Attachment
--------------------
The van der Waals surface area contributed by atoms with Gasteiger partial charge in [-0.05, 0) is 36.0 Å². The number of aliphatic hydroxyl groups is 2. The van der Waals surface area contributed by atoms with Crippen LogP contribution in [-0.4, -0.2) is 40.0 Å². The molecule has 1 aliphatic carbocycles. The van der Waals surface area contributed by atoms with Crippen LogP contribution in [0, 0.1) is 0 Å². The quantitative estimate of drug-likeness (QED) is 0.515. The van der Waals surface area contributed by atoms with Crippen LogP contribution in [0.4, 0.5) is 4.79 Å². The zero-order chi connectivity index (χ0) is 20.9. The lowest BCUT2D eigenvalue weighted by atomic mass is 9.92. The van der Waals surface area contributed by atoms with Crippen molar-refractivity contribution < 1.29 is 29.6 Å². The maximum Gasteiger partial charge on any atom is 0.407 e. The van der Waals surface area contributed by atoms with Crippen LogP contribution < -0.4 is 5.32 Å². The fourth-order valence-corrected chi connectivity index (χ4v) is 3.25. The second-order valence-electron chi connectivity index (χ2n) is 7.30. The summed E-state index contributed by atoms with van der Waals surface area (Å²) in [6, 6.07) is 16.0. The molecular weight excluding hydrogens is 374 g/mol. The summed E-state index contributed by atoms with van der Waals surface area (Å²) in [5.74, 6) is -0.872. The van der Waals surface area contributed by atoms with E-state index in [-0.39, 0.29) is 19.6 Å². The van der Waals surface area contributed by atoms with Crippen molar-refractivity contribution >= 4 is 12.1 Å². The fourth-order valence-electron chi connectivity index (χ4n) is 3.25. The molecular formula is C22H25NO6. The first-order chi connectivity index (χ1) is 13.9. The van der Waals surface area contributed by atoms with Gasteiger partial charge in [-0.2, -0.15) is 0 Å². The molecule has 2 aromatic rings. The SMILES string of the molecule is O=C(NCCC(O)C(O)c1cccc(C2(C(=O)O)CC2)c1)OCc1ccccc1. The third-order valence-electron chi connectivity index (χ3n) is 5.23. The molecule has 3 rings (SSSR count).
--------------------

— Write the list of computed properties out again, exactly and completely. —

The van der Waals surface area contributed by atoms with Gasteiger partial charge in [-0.05, 0) is 36.0 Å². The number of aliphatic hydroxyl groups is 2. The van der Waals surface area contributed by atoms with Crippen LogP contribution in [-0.4, -0.2) is 40.0 Å². The molecule has 1 aliphatic carbocycles. The van der Waals surface area contributed by atoms with Crippen LogP contribution in [0, 0.1) is 0 Å². The quantitative estimate of drug-likeness (QED) is 0.515. The van der Waals surface area contributed by atoms with Crippen LogP contribution in [0.4, 0.5) is 4.79 Å². The zero-order chi connectivity index (χ0) is 20.9. The lowest BCUT2D eigenvalue weighted by atomic mass is 9.92. The van der Waals surface area contributed by atoms with Crippen molar-refractivity contribution < 1.29 is 29.6 Å². The maximum Gasteiger partial charge on any atom is 0.407 e. The van der Waals surface area contributed by atoms with Crippen LogP contribution < -0.4 is 5.32 Å². The fourth-order valence-corrected chi connectivity index (χ4v) is 3.25. The second-order valence-electron chi connectivity index (χ2n) is 7.30. The summed E-state index contributed by atoms with van der Waals surface area (Å²) in [6, 6.07) is 16.0. The molecular weight excluding hydrogens is 374 g/mol. The summed E-state index contributed by atoms with van der Waals surface area (Å²) in [5.74, 6) is -0.872. The van der Waals surface area contributed by atoms with E-state index in [-0.39, 0.29) is 19.6 Å². The van der Waals surface area contributed by atoms with Crippen molar-refractivity contribution >= 4 is 12.1 Å². The fourth-order valence-electron chi connectivity index (χ4n) is 3.25. The molecular formula is C22H25NO6. The first-order chi connectivity index (χ1) is 13.9. The van der Waals surface area contributed by atoms with Gasteiger partial charge in [-0.2, -0.15) is 0 Å². The molecule has 2 aromatic rings. The SMILES string of the molecule is O=C(NCCC(O)C(O)c1cccc(C2(C(=O)O)CC2)c1)OCc1ccccc1. The third-order valence-electron chi connectivity index (χ3n) is 5.23. The molecule has 3 rings (SSSR count).